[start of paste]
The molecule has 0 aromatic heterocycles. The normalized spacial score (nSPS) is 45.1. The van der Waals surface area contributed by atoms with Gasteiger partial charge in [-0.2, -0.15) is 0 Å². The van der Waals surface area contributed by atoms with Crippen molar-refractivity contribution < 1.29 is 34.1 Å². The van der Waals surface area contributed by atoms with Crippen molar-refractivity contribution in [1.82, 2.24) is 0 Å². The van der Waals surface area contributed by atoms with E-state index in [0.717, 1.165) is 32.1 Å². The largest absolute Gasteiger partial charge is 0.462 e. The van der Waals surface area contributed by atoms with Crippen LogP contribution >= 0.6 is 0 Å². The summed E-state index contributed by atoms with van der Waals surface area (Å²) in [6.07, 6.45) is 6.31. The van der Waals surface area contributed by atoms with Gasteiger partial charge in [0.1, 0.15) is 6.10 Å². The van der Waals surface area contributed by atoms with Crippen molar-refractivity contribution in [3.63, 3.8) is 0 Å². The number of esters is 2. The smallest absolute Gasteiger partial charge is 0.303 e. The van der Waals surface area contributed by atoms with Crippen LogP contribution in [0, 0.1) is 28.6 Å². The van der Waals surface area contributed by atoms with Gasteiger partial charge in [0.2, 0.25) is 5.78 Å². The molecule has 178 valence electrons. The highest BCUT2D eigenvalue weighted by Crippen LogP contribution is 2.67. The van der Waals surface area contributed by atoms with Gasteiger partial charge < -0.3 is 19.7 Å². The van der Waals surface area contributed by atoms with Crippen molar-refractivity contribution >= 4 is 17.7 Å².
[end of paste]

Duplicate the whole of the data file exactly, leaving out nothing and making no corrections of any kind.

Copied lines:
The molecule has 0 aromatic heterocycles. The normalized spacial score (nSPS) is 45.1. The van der Waals surface area contributed by atoms with Gasteiger partial charge in [-0.2, -0.15) is 0 Å². The van der Waals surface area contributed by atoms with Crippen molar-refractivity contribution < 1.29 is 34.1 Å². The van der Waals surface area contributed by atoms with Crippen molar-refractivity contribution in [1.82, 2.24) is 0 Å². The van der Waals surface area contributed by atoms with E-state index in [0.717, 1.165) is 32.1 Å². The largest absolute Gasteiger partial charge is 0.462 e. The van der Waals surface area contributed by atoms with Crippen LogP contribution >= 0.6 is 0 Å². The summed E-state index contributed by atoms with van der Waals surface area (Å²) in [6.07, 6.45) is 6.31. The van der Waals surface area contributed by atoms with Gasteiger partial charge in [0.1, 0.15) is 6.10 Å². The van der Waals surface area contributed by atoms with Crippen molar-refractivity contribution in [3.63, 3.8) is 0 Å². The number of esters is 2. The smallest absolute Gasteiger partial charge is 0.303 e. The van der Waals surface area contributed by atoms with Crippen LogP contribution in [0, 0.1) is 28.6 Å². The van der Waals surface area contributed by atoms with Gasteiger partial charge in [0.2, 0.25) is 5.78 Å². The molecule has 178 valence electrons. The highest BCUT2D eigenvalue weighted by Crippen LogP contribution is 2.67. The van der Waals surface area contributed by atoms with Gasteiger partial charge < -0.3 is 19.7 Å². The van der Waals surface area contributed by atoms with Crippen molar-refractivity contribution >= 4 is 17.7 Å².